In Michigan, however, residents generally must dispose of dead pets/animals "not intended for human food" far more quickly (within 24 hours), but may legally bury animals at the less-backbreaking depth of (at least) 60.96 centimeters (2 feet) under the ground's "natural surface." Among other requirements, Michigan law also stipulates that residents must separate individual animal gravesites by a minimum of 76.2 centimeters (2.5 feet).

Missouri's Department of Natural Resources (DNR), which regulates the disposal of dead pets, livestock and other animals, considers these remains "solid waste" and views on-site burial as the least-desirable option due to the risk of water pollution. Those who insist on burying a pet on their property might still encounter difficulties complying with state law, however, because the Missouri DNR also requires the following, among other things, for such burial sites:

• at least 15.24 meters (50 feet) from property lines

• at least 91.44 meters (300 feet) from an existing neighboring residence

• at least 91.44 meters (300 feet) from any wells, surface-water intake structures, public drinking water-supply lakes, springs or sinkholes

The point of these examples is merely to illustrate the significant variance among the laws and regulations governing the burial of a dead pet or animal on private property these days. Again, before attempting a pet burial in your backyard or land you legally own, you should fully research and understand all laws pertinent to your property.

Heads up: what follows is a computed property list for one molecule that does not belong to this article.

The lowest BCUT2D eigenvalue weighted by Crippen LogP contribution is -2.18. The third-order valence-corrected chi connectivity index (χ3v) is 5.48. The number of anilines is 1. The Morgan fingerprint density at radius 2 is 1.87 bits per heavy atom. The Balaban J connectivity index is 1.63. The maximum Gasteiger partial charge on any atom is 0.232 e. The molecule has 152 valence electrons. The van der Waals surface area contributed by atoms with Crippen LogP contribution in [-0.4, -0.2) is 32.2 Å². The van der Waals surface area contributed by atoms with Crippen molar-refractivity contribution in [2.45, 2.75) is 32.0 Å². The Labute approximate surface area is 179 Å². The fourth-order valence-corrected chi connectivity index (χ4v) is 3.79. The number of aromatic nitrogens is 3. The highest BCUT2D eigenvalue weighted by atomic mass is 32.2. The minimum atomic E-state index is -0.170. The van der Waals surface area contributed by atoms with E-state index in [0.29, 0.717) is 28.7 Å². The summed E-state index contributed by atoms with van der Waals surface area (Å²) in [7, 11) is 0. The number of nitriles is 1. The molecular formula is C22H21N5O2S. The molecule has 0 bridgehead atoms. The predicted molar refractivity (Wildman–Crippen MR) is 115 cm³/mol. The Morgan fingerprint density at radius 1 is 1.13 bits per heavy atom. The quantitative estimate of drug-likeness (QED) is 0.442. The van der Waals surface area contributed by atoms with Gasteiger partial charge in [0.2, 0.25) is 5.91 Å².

The Bottom Line
If you've experienced the death of your beloved pet -- whether that of your dog, cat, bird, snake, gerbil, hamster or any other furry, finned or feathered non-human companion -- and wonder if you can legally bury it in your backyard or on some other property you legally own, the reality is that you might find it difficult to comply with the laws governing pet burial in your state, county or municipality. While nothing will likely prevent you at the time from burying your deceased pet on your private property, all it can take is one complaint from a neighbor to local authorities to trigger monetary fines and/or imprisonment for violating your local law, so you might want to consider other options, such as burial in a pet cemetery, cremating your pet or creating a pet memorial on your property.

Additional Reading:
10 Ways to Memorialize Your Deceased Pet
Inspiring Quotes About Pets
10 Unique Ways to Handle Cremated Remains
Pet-loss Support Groups

Sources:
"WAC 246-203-121 -- Disposal of dead animals." Washington State Legislature. Retrieved May 11, 2015. http://apps.leg.wa.gov/WAC/default.aspx?cite=246-203-121

"Michigan Department of Agriculture & Rural Development -- Animal Industry." www.michigan.gov. Retrieved May 12, 2015. http://www.michigan.gov/documents/MDA_Proper_Disposal_of_Animal_Carcasses_in_Michigan_33673_7.pdf

"Dead Animal Disposal Laws in Missouri" by Charles D. Fulhage. University of Missouri Extension. Retrieved May 13, 2015. http://extension.missouri.edu/publications/DisplayPub.aspx?P=WQ216